Monday, August 25, 2008

Why Kids Don’t Read

I don’t have this problem. I introduced my kids to literature by reading to them a whole lot when they were babies and toddlers, and they were fascinated by the sound of the written word, the delightful illustrations in children’s books, and by having their imaginations stimulated. I can remember each of their first favorite books.

Spot’s favorite book was a cutout, cardboard book with beautifully illustrated pictures on how to get dressed. It was called Teddy Dresses. Teddy had a lot of trouble figuring out the difference between socks and mittens. Spot used to laugh and laugh at Teddy’s troubles, but I noticed he also took the book to bed with him sometimes and was very carefully (and correctly) clad the next day.

Bunny’s favorite book was the timeless Cat in the Hat. She was lulled by the rhythm of the words, and enthralled by the pictures. She pored over the pictures when I was too busy to read to her and memorized the placement of the disgruntled fish, Things One and Two, and the posture of the misbehaving cat in each drawing.

Doodle’s favorite was a freebie book we got either through a school program giveaway or from some other freebie source, back when giving away kid books was a big thing. It was called Snug Bug. Snug Bug was a mischievous little antennaed fellow who played in all kinds of people places and had to be tucked into bed by his bug mom. It was a good bedtime story; he invariably wanted to be tucked into bed just like Snug Bug.

They’ve all read their way through the Harry Potter (Doodle’s first grade teacher was a good egg – she liked that he was bringing “big, chapter books” to school because it sparked a competitive spirit in her other students and made them want to improve their reading skills, too) several times; they’ve read the Eragon books (and weren’t impressed); they’ve read stories by Isaac Asimov, Poul Anderson, Anne McCaffrey, Agatha Christie, Nancy Atherton, Stephen King, Meg Cabot, Frank Herbert, Janet Evanovich, Lincoln Child, Douglas Preston, Mercedes Lackey, C. J. Cherryh, Diane Duane, Larry Niven… The list of authors whose works they enjoy reading for pleasure is endless. They come by it honestly because I am a compulsive reader, and I’m pretty sure it’s contagious.

One thing these books all have in common is that they are fun to read, not because they are all silly, although some of them are, not because they are all adventure stories, although some of them are, but because they are written with social, emotional and intellectual skill. They don’t bludgeon the reader over the head with ham-fisted moralizing or coma-inducing manifestos on social ills; they allude to them, assume prior knowledge, or analogize, something which seems to escape learned and erudite literary critics, who frequently seem to assign science fiction, horror, suspense, cottage mysteries, and other forms of popular fiction the automatic label of “unworthy fluff”. What these critics seem to be missing is that it takes an open and agile mind to make a point without sticking that point painfully in the reader’s eye.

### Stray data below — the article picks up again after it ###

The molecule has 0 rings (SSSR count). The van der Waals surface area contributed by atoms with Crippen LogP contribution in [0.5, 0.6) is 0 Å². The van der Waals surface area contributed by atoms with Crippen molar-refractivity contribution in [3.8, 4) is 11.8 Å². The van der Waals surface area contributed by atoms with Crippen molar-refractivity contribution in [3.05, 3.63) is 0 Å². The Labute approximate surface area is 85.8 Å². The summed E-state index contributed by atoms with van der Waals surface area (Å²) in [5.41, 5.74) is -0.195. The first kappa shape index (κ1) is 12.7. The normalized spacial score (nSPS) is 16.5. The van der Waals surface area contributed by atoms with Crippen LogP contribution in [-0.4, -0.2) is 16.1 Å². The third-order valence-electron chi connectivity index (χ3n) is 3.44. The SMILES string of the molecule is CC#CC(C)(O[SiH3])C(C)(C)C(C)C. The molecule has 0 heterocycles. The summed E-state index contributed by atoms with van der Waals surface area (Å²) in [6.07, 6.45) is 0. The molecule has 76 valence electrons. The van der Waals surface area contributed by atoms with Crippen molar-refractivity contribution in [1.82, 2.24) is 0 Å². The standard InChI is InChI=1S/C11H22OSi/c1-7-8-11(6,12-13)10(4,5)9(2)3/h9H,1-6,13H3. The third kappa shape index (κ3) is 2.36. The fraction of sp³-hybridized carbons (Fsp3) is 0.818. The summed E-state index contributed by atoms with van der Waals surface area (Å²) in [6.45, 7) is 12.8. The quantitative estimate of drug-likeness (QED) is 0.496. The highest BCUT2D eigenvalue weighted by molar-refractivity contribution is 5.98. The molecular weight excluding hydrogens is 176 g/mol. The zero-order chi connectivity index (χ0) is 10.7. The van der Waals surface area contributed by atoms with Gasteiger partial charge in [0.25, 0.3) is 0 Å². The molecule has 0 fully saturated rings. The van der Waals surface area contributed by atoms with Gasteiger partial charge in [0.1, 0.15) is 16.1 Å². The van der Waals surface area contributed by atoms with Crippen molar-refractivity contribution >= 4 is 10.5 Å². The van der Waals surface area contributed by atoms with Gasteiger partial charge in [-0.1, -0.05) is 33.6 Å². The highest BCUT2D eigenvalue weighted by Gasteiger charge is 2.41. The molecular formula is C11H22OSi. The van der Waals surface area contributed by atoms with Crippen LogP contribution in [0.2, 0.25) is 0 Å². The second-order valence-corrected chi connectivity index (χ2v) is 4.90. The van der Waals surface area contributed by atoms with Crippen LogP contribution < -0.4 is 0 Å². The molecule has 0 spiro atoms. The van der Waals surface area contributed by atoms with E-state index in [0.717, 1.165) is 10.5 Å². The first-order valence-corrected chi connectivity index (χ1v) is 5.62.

What writers whose books are frequently read for pleasure understand, it seems to me, is that people read during their leisure time because they want to go to a magic show, not church. We want to be entertained, enthralled, surprised, amazed, see something new, see a new twist on something old, see something through different eyes, and we want it to be easy to enjoy, we want the escapism inherent in becoming engrossed in a book to be smooth and deftly managed; we do not want to have The Point hammered through our “idiot” skulls like a railroad spike driven home with sledgehammer obviousness.

It’s not that common literary themes are not addressed in popular fiction, it is that they are not painted in such broad strokes that they obscure the art and magic of good writing. It is as easy to understand racism from reading Asimov’s Caliban as it is from reading To Kill a Mockingbird. One is considered “classic literature”, but the other is dismissed as “only science fiction”. The former draws the reader into a world which has not yet existed, requires no additional research, whereas the latter requires the reader to learn more about a specific time period with which they may not be familiar, in order to understand The Point. Which one do you think kids would enjoy reading more?

I have yet to figure out why writing a five-page paper on the literary themes in The Good Earth or To Kill A Mockingbird is considered of greater intellectual worth than doing the same from an examination of The Mote in God’s Eye or The Dragonriders of Pern. The intellectual work is more sophisticated with the sci-fi and fantasy books because The Points are subtler. I do understand that it would not be in accordance with a standard expectation of having read “the classics”. I would argue that “the classics” need some amending. It’s not wrong to think outside the paradigm, which is, in fact, something we’d like to encourage in our children.

And, I’m not alone in my thoughts. An article by a private school English teacher in Sunday’s Washington Post, entitled “We’re Teaching Books That Don’t Stack Up” makes this argument, to some extent, as well.